J.C. Peters

white house

Since the Secret Service was charged with protecting the President only one President has been assassinated. Most wannabe Presidential assassins don’t really need the Secret Service to prevent them from killing the President, though. They are perfectly capable of doing that themselves. Here are the seven dumbest mistakes made by aspiring assassins of American Presidents.

7 Drinking and assassinating do not go well together

On September 12, 1994, a severely intoxicated Frank Eugene Corder, a truck driver from Maryland whose wife had left him three weeks earlier, crashed a stolen Cessna 150 on the White House South Lawn, just 50 feet from the White House residence, killing himself on impact. President Clinton, meanwhile, was sound asleep across Pennsylvania Avenue, at Blair House, because renovations were being carried out in the residence. Which brings us to mistake number six.

6 Not checking if the President will be there

In January 1994, Ronald Gene Barbour, an unemployed limousine driver from Florida, traveled to Washington to shoot President Clinton during one of his morning runs on the Mall. But Clinton wasn’t jogging on the Mall, he wasn’t even in the country, as he was visiting various heads of state in Europe.

Barbour went back to Florida, was arrested and later sentenced to five years imprisonment.

5 Assuming firing at the White House is firing at the President

To many would-be assassins, the White House is an irresistible, annoyingly perfect, beautiful, untouchable and yet seemingly vulnerable symbol of government. Only it’s not. In fact, it’s one of the best protected buildings in the world. Its windows are bullet proof, there are five rings of security between the public sidewalk and the front door and counter-sniper teams on the roof check the perimeter 24/7.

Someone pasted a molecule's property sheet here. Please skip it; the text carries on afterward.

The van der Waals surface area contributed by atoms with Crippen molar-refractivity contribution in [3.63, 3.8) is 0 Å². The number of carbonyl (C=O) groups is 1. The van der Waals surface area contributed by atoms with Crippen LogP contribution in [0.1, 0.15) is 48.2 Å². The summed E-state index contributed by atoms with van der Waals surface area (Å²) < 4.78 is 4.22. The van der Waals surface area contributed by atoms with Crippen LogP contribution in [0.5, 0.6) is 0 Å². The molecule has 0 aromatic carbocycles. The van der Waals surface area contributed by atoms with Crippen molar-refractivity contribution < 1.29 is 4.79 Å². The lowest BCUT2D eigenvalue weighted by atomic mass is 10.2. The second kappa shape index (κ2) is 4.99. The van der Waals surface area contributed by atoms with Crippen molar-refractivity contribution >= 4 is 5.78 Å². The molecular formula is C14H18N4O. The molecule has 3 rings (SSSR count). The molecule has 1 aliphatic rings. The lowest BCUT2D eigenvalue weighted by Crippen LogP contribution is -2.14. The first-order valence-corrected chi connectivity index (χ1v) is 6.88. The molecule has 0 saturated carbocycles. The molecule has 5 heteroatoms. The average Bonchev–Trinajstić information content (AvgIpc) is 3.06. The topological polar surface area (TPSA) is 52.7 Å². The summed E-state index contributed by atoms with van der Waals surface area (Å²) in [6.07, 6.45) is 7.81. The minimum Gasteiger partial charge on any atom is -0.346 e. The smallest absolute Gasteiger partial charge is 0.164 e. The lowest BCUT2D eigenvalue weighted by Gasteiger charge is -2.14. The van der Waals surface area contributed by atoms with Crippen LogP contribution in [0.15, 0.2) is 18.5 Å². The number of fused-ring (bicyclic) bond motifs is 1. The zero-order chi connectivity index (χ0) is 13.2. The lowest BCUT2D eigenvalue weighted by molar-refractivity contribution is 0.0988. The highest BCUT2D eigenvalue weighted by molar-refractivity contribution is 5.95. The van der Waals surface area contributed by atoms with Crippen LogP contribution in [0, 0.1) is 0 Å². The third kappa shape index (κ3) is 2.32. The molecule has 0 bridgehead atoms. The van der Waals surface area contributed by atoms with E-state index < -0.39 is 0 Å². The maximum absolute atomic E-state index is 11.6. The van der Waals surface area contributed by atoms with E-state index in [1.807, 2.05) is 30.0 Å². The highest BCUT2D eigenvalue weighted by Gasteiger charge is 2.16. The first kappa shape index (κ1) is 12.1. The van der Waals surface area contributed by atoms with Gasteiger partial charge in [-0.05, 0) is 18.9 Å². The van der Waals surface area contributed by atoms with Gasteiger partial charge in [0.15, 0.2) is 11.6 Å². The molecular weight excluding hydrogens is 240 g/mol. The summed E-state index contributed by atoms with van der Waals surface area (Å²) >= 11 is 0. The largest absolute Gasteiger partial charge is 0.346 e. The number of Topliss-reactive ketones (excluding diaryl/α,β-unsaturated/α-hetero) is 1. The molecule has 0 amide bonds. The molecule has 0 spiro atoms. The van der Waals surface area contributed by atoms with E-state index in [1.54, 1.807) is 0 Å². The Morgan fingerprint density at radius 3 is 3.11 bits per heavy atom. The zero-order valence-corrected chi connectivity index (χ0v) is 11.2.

But on the night of November 11, 2011, Oscar Ramiro Ortega-Hernandez—who believed he was Jesus Christ and President Obama was the Anti-christ—nevertheless parked his Honda directly south of the White House, pointed his AK 47-style semiautomatic rifle out of the passenger window, aimed at the big white building some 700 yards away, and fired. At least seven bullets struck the White House, but none penetrated the bulletproof glass.

It took the Secret Service four days to even realize shots had hit the White House. Ortega-Hernandez was sentenced to 25 years imprisonment.

4 Not checking if the gun is loaded

Every gun safety instruction emphasizes checking if there’s a bullet left in the chamber after taking out the magazine. Of course, when you actually do want to fire a gun it is equally important to check if there is a bullet in the chamber. Luckily for President Gerald Ford, that was the one thing Lynette Fromme forgot to do.

Fromme was only two feet away from Ford when she drew a Colt .45 pistol from her leg holster and aimed it at the President. But although the gun had four bullets in the magazine the chamber was empty, because the 26-year-old woman had been unaware she needed to pull back the gun slide first to load a bullet in the chamber. As a result, the gun went click instead of bang.